It also states:
There is, however, another level of protection that the EFT Code offers to consumers for unauthorised transactions on a credit card account. If the card issuer was notified about unauthorised contactless credit card transactions, and it had the right to charge back (i.e. reverse) those transactions under card scheme rules, the card issuer cannot hold the customer liable for such transactions even if the customer had delayed in telling the card issuer about the misuse, loss or theft of their card. To gain the protection of this part of the EFT Code, the customer must notify the card issuer about the unauthorised transactions within the 120 day period in which the card schemes allow a transaction not authorised by the cardholder to be charged back.
OK, I’m an old fossil, but I still prefer cash. I set myself a monthly limit for discretionary spending and this is far easier to control with cash. All my recurring expenditure is paid by direct debit through internet banking. I have a rarely used credit card on which I have paid no charges in over 10 years. Whenever used it is paid in full by the due date.
There are many like you…
We are possibly of a slightly younger vintage and to track expenses using the ‘fantastic’ plastic, we use a personal accounting software (Reckon Personal Plus). While it is a little effort, it pays off on the long run (especially at tax time and also monitoring account balances/juggling finances).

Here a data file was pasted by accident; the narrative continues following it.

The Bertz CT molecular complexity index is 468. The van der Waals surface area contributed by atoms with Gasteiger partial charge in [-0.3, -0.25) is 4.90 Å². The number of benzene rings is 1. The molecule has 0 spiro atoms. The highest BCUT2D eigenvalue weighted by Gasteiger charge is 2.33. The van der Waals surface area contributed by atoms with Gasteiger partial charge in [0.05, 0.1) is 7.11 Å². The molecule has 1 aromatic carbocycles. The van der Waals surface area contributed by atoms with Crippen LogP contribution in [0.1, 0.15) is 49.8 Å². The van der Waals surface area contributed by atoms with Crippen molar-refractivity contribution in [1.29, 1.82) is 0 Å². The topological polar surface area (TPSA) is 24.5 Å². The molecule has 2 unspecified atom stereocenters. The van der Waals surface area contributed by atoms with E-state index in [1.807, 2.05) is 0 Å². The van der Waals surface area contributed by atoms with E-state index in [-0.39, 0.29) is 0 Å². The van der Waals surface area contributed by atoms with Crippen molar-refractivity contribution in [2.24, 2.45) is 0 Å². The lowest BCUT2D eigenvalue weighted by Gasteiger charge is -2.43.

BTW - We have an old version of Reckon as the new versions require an annual subscription. I am against paying this as the annual subscription price is about how much a outright licence was for the same software.
I use MS Excel - a spreadsheet of my own design. I don’t record my discretionary expenditure in detail - just the ATM withdrawals making up the monthly limit. Works for me.
Fully agree re the annual licence thing.
What happens if someone… nicks your card?
An excellent approach. I use Excel to review credit card transactions - copy/paste, a few basic formulae for subtotals, totals and non-payment credits, and to identify the cardholder. Then I send it to my wife, asking what all those TVSN charges were… and go into hiding.
I’m stunned. I use a credit card, always reject retailers’ corrupt attempts to deny me a receipt, and daily at least record transactions in a spreadsheet, and frequently log in and reconcile the bank’s records with mine. Without saying you can’t control your spending as well with cash, it can’t be easier. (I was thinking it must be much harder but then realised you have the control valve, which I’m sure you use, of recording how much cash you receive or withdraw.)
The old choice article expressed uncertainty about security and echoed consumer resentment about lack of consultation, and I shared those concerns, though the latter is a bit silly, as if sharks would consult before biting.
I’ve used credit cards for over 40 years and, until this year, the only fraud event was when my wife’s handbag was stolen in a shop, and the bank had blocked it and called me when she was still at the service desk reporting the matter.
This year, I’ve had three fraud runs, and I may post separately about this, but I think it has to do with incompetence at one particular bank.
In terms of credit card details being stolen, it seems that spy hardware at ATMs and EFTPOS machines is widespread and I haven’t seen any credible evidence (not saying it doesn’t exist, but I haven’t seen it) that paywave skimming is prevalent.